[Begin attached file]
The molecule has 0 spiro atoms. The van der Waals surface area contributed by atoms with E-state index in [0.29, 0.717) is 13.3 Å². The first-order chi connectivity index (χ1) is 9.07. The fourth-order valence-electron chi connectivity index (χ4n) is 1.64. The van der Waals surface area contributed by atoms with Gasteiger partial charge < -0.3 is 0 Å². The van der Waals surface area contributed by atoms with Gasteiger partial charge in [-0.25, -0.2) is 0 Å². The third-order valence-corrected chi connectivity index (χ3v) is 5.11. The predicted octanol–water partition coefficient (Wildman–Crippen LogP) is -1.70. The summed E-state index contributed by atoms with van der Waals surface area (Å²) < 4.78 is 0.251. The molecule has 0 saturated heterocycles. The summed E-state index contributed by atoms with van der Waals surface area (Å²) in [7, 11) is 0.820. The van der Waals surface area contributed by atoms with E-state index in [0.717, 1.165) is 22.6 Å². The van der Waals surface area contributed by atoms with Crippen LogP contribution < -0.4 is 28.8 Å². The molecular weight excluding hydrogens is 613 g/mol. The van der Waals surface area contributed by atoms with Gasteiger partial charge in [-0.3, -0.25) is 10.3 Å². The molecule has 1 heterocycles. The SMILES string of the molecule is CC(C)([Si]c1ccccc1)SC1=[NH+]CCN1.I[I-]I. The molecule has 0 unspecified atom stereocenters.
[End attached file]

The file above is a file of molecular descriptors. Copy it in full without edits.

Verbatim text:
The molecule has 0 spiro atoms. The van der Waals surface area contributed by atoms with E-state index in [0.29, 0.717) is 13.3 Å². The first-order chi connectivity index (χ1) is 9.07. The fourth-order valence-electron chi connectivity index (χ4n) is 1.64. The van der Waals surface area contributed by atoms with Gasteiger partial charge < -0.3 is 0 Å². The van der Waals surface area contributed by atoms with Gasteiger partial charge in [-0.25, -0.2) is 0 Å². The third-order valence-corrected chi connectivity index (χ3v) is 5.11. The predicted octanol–water partition coefficient (Wildman–Crippen LogP) is -1.70. The summed E-state index contributed by atoms with van der Waals surface area (Å²) < 4.78 is 0.251. The molecule has 0 saturated heterocycles. The summed E-state index contributed by atoms with van der Waals surface area (Å²) in [7, 11) is 0.820. The van der Waals surface area contributed by atoms with E-state index in [0.717, 1.165) is 22.6 Å². The van der Waals surface area contributed by atoms with Crippen LogP contribution < -0.4 is 28.8 Å². The molecular weight excluding hydrogens is 613 g/mol. The van der Waals surface area contributed by atoms with Gasteiger partial charge in [-0.3, -0.25) is 10.3 Å². The molecule has 1 heterocycles. The SMILES string of the molecule is CC(C)([Si]c1ccccc1)SC1=[NH+]CCN1.I[I-]I. The molecule has 0 unspecified atom stereocenters.